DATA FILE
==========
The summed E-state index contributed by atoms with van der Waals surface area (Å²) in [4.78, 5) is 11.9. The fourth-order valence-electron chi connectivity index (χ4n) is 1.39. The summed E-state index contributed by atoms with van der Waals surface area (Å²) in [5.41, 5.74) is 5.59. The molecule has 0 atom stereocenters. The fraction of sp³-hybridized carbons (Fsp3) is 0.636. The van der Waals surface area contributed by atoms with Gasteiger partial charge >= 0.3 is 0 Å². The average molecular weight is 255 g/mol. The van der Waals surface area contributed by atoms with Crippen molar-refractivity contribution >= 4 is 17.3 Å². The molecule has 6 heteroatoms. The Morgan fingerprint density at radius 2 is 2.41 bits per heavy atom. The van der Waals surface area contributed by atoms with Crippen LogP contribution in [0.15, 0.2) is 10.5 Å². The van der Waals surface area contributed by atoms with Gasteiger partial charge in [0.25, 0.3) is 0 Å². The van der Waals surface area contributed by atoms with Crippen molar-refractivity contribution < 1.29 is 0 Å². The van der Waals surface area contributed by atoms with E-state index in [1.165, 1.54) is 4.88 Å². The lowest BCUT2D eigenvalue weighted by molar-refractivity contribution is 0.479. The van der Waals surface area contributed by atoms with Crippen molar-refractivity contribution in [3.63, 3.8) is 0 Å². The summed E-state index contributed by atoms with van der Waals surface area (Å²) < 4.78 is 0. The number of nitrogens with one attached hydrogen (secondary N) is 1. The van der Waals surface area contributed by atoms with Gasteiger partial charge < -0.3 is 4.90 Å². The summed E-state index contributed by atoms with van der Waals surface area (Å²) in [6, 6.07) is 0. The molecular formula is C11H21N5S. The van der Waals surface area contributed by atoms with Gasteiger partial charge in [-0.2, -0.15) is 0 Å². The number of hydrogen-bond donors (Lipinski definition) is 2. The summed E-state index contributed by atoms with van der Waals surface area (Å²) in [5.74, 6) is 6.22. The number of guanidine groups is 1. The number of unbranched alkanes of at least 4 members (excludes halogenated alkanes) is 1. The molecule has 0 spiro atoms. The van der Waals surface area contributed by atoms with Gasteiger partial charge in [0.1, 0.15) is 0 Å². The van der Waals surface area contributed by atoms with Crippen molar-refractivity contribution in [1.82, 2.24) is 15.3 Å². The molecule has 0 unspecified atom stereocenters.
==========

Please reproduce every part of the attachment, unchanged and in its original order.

The summed E-state index contributed by atoms with van der Waals surface area (Å²) in [4.78, 5) is 11.9. The fourth-order valence-electron chi connectivity index (χ4n) is 1.39. The summed E-state index contributed by atoms with van der Waals surface area (Å²) in [5.41, 5.74) is 5.59. The molecule has 0 atom stereocenters. The fraction of sp³-hybridized carbons (Fsp3) is 0.636. The van der Waals surface area contributed by atoms with Gasteiger partial charge >= 0.3 is 0 Å². The average molecular weight is 255 g/mol. The van der Waals surface area contributed by atoms with Crippen molar-refractivity contribution >= 4 is 17.3 Å². The molecule has 6 heteroatoms. The Morgan fingerprint density at radius 2 is 2.41 bits per heavy atom. The van der Waals surface area contributed by atoms with Crippen LogP contribution in [0.15, 0.2) is 10.5 Å². The van der Waals surface area contributed by atoms with Gasteiger partial charge in [0.25, 0.3) is 0 Å². The van der Waals surface area contributed by atoms with Crippen molar-refractivity contribution < 1.29 is 0 Å². The van der Waals surface area contributed by atoms with E-state index in [1.165, 1.54) is 4.88 Å². The lowest BCUT2D eigenvalue weighted by molar-refractivity contribution is 0.479. The van der Waals surface area contributed by atoms with Crippen molar-refractivity contribution in [3.63, 3.8) is 0 Å². The summed E-state index contributed by atoms with van der Waals surface area (Å²) < 4.78 is 0. The number of nitrogens with one attached hydrogen (secondary N) is 1. The van der Waals surface area contributed by atoms with Gasteiger partial charge < -0.3 is 4.90 Å². The summed E-state index contributed by atoms with van der Waals surface area (Å²) in [6, 6.07) is 0. The molecular formula is C11H21N5S. The van der Waals surface area contributed by atoms with Gasteiger partial charge in [-0.2, -0.15) is 0 Å². The number of hydrogen-bond donors (Lipinski definition) is 2. The summed E-state index contributed by atoms with van der Waals surface area (Å²) in [5.74, 6) is 6.22. The number of guanidine groups is 1. The number of unbranched alkanes of at least 4 members (excludes halogenated alkanes) is 1. The molecule has 0 spiro atoms. The van der Waals surface area contributed by atoms with Gasteiger partial charge in [0.1, 0.15) is 0 Å². The van der Waals surface area contributed by atoms with Crippen molar-refractivity contribution in [1.82, 2.24) is 15.3 Å². The molecule has 0 unspecified atom stereocenters.